For patients with refractory or relapsing testicular cancer after standard chemotherapy, more aggressive chemotherapy with carboplatin and etoposide may be used. After this high-dose chemotherapy, a stem cell transplant is performed to replace those that have been damaged or destroyed by the chemotherapy. The stem cells used in the transplant are taken from the patient’s blood before treatment, which is called an autologous peripheral blood stem cell transplant.

For this protocol consisting of high doses, our team made progress in terms of adapting the doses of carboplatin in a previous publication (Moeung et al, Clin Cancer Res 2017). For this work, it was to assess whether the calculation of doses of etoposide based on body surface area (that is, based on the patient’s weight and height) was appropriate.

We have confirmed that for these patients (who are relatively young men) the dose calculation in mg / m² is justified. Therapeutic pharmacological monitoring consisting of determining the plasma concentrations of the drug of which we have shown interest for carboplatin is not necessary for etoposide. This difference in terms of calculation of the doses (adjustment according to renal function then the concentrations observed for carboplatin; according to a single morphological criterion for etoposide) is explained by the different pharmacokinetic characteristics of these two drugs: elimination only renal for the first, both renal and hepatic with relatively limited variability between individuals for the second.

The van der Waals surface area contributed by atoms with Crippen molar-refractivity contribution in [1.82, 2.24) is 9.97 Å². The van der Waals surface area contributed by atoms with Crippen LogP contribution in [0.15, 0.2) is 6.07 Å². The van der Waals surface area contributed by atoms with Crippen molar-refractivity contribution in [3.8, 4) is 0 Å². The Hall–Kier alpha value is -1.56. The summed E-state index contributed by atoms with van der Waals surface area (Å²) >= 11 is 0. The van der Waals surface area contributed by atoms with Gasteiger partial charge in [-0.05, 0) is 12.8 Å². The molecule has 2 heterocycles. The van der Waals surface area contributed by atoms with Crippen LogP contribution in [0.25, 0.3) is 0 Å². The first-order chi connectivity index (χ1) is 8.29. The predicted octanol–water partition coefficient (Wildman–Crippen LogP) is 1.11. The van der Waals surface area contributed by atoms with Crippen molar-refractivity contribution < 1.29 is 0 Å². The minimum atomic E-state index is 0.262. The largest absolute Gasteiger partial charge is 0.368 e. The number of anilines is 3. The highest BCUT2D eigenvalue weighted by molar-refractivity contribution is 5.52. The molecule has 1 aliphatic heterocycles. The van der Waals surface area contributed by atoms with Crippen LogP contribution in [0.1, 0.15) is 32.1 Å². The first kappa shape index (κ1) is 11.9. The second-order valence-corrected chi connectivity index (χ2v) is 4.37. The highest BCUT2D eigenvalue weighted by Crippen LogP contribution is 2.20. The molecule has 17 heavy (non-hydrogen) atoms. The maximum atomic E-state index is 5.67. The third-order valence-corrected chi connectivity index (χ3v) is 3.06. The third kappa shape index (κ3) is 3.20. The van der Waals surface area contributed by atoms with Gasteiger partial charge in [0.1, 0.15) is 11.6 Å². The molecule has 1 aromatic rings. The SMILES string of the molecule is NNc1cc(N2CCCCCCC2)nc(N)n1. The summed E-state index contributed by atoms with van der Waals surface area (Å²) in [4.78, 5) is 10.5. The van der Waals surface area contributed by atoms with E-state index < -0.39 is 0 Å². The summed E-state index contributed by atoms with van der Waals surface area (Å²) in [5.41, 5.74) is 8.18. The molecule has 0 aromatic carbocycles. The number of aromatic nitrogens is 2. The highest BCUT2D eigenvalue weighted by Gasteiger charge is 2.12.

We also observed a correlation between a genetic characteristic that some patients had and the duration of their blood aplasia (ie the decrease in blood cell production due to chemotherapy). Patients with a mutation in a gene encoding the synthesis of an enzyme contributing to the metabolism of etoposide, UGT1A1, had more prolonged neutropenia. This result could also impact the response to treatment, which will need to be confirmed in future studies.

This study was carried out in collaboration with the Gustave Roussy Institute in Villejuif, the Léon Bérard Center in Lyon, the West Paul Papin Cancer Institute in Angers, the Paoli Calmettes Institute in Marseille, the Tenon Hospital of Paris, Clermont Ferrand University Hospital and Saint André Hospital in Bordeaux.

Discover the published article :

Pharm Res. 2020 Jul 16;37(7):147. doi: 10.1007/s11095-020-02861-5.
Pharmacokinetic and Pharmacogenetic Study of Etoposide in High-Dose Protocol (TI-CE) for Advanced Germ Cell Tumors
Sotheara Moeung , Christine Chevreau , Sabrina Marsili , Christophe Massart , Aude Fléchon, Rémy Delva , Gwenaëlle Gravis , Jean-Pierre Lotz , Jacques-Olivier Bay , Marine Gross-Goupil , Thomas Filleron , Caroline Delmas , Thierry Lafont , Etienne Chatelut,  Fabienne Thomas

Key words :

  • Pharmacokinetics,
  • pharmacogenetics,
  • therapeutic intensification
  • etoposide.
  • germ cell tumors.
  • High dose treatment.

Contact :

Etienne Chatelut
CRCT team 14 : Dose individualization of anticancer drugs
Mail : chatelut.etienne@iuct-oncopole.fr

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